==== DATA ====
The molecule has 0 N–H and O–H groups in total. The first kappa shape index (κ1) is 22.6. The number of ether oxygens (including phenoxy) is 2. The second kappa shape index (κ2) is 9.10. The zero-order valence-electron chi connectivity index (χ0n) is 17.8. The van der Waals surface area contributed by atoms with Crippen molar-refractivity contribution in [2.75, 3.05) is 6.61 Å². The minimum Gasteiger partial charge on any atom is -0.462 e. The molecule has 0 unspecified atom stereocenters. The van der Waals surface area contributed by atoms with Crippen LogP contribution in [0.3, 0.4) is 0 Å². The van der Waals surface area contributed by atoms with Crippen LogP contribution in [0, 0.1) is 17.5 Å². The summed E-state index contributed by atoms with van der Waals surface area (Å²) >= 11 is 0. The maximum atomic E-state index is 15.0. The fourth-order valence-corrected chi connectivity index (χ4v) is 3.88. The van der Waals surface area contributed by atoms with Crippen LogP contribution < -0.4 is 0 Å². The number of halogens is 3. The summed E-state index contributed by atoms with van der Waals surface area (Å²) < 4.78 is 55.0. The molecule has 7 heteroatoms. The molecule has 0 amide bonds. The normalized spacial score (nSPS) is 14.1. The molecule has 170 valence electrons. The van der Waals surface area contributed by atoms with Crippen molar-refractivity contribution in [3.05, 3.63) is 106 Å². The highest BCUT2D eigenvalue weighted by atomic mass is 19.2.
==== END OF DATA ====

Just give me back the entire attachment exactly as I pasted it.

The molecule has 0 N–H and O–H groups in total. The first kappa shape index (κ1) is 22.6. The number of ether oxygens (including phenoxy) is 2. The second kappa shape index (κ2) is 9.10. The zero-order valence-electron chi connectivity index (χ0n) is 17.8. The van der Waals surface area contributed by atoms with Crippen molar-refractivity contribution in [2.75, 3.05) is 6.61 Å². The minimum Gasteiger partial charge on any atom is -0.462 e. The molecule has 0 unspecified atom stereocenters. The van der Waals surface area contributed by atoms with Crippen LogP contribution in [0.3, 0.4) is 0 Å². The van der Waals surface area contributed by atoms with Crippen LogP contribution in [0, 0.1) is 17.5 Å². The summed E-state index contributed by atoms with van der Waals surface area (Å²) >= 11 is 0. The maximum atomic E-state index is 15.0. The fourth-order valence-corrected chi connectivity index (χ4v) is 3.88. The van der Waals surface area contributed by atoms with Crippen LogP contribution < -0.4 is 0 Å². The number of halogens is 3. The summed E-state index contributed by atoms with van der Waals surface area (Å²) < 4.78 is 55.0. The molecule has 7 heteroatoms. The molecule has 0 amide bonds. The normalized spacial score (nSPS) is 14.1. The molecule has 170 valence electrons. The van der Waals surface area contributed by atoms with Crippen molar-refractivity contribution in [3.05, 3.63) is 106 Å². The highest BCUT2D eigenvalue weighted by atomic mass is 19.2.